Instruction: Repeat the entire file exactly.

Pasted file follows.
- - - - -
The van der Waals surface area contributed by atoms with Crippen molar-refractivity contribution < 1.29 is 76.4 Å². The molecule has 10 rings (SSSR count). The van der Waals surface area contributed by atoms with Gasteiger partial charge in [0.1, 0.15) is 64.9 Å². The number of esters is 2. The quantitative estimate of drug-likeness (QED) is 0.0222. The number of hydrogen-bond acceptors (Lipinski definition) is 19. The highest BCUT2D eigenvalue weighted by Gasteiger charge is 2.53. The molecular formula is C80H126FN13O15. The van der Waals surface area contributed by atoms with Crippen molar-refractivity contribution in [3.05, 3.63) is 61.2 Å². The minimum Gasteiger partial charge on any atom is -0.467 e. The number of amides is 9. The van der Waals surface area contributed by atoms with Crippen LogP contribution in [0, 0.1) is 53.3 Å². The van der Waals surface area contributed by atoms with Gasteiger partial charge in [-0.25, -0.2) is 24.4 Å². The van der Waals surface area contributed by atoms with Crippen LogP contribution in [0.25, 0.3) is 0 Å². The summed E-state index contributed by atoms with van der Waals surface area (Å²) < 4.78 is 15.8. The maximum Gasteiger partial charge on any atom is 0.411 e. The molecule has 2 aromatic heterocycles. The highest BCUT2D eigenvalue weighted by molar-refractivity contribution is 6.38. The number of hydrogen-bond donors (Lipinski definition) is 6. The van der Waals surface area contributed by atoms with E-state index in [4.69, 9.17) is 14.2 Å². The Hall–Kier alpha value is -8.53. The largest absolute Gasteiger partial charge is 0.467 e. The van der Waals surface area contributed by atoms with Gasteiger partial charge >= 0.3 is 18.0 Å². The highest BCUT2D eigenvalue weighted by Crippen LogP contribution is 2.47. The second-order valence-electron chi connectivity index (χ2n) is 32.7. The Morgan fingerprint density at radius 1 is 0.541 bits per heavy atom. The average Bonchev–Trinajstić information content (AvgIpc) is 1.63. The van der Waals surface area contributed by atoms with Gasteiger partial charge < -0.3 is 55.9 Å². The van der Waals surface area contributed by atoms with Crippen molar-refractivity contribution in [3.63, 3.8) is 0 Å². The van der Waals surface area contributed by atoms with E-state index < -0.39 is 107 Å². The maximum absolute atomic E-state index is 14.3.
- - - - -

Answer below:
The van der Waals surface area contributed by atoms with Crippen molar-refractivity contribution < 1.29 is 76.4 Å². The molecule has 10 rings (SSSR count). The van der Waals surface area contributed by atoms with Gasteiger partial charge in [0.1, 0.15) is 64.9 Å². The number of esters is 2. The quantitative estimate of drug-likeness (QED) is 0.0222. The number of hydrogen-bond acceptors (Lipinski definition) is 19. The highest BCUT2D eigenvalue weighted by Gasteiger charge is 2.53. The molecular formula is C80H126FN13O15. The van der Waals surface area contributed by atoms with Crippen molar-refractivity contribution in [3.05, 3.63) is 61.2 Å². The minimum Gasteiger partial charge on any atom is -0.467 e. The number of amides is 9. The van der Waals surface area contributed by atoms with Crippen LogP contribution in [0, 0.1) is 53.3 Å². The van der Waals surface area contributed by atoms with Gasteiger partial charge in [-0.25, -0.2) is 24.4 Å². The van der Waals surface area contributed by atoms with Crippen LogP contribution in [0.25, 0.3) is 0 Å². The summed E-state index contributed by atoms with van der Waals surface area (Å²) < 4.78 is 15.8. The maximum Gasteiger partial charge on any atom is 0.411 e. The molecule has 2 aromatic heterocycles. The highest BCUT2D eigenvalue weighted by molar-refractivity contribution is 6.38. The number of hydrogen-bond donors (Lipinski definition) is 6. The van der Waals surface area contributed by atoms with E-state index in [4.69, 9.17) is 14.2 Å². The Hall–Kier alpha value is -8.53. The largest absolute Gasteiger partial charge is 0.467 e. The van der Waals surface area contributed by atoms with Gasteiger partial charge >= 0.3 is 18.0 Å². The highest BCUT2D eigenvalue weighted by Crippen LogP contribution is 2.47. The second-order valence-electron chi connectivity index (χ2n) is 32.7. The Morgan fingerprint density at radius 1 is 0.541 bits per heavy atom. The average Bonchev–Trinajstić information content (AvgIpc) is 1.63. The van der Waals surface area contributed by atoms with Gasteiger partial charge < -0.3 is 55.9 Å². The van der Waals surface area contributed by atoms with Crippen molar-refractivity contribution in [3.63, 3.8) is 0 Å². The van der Waals surface area contributed by atoms with E-state index < -0.39 is 107 Å². The maximum absolute atomic E-state index is 14.3.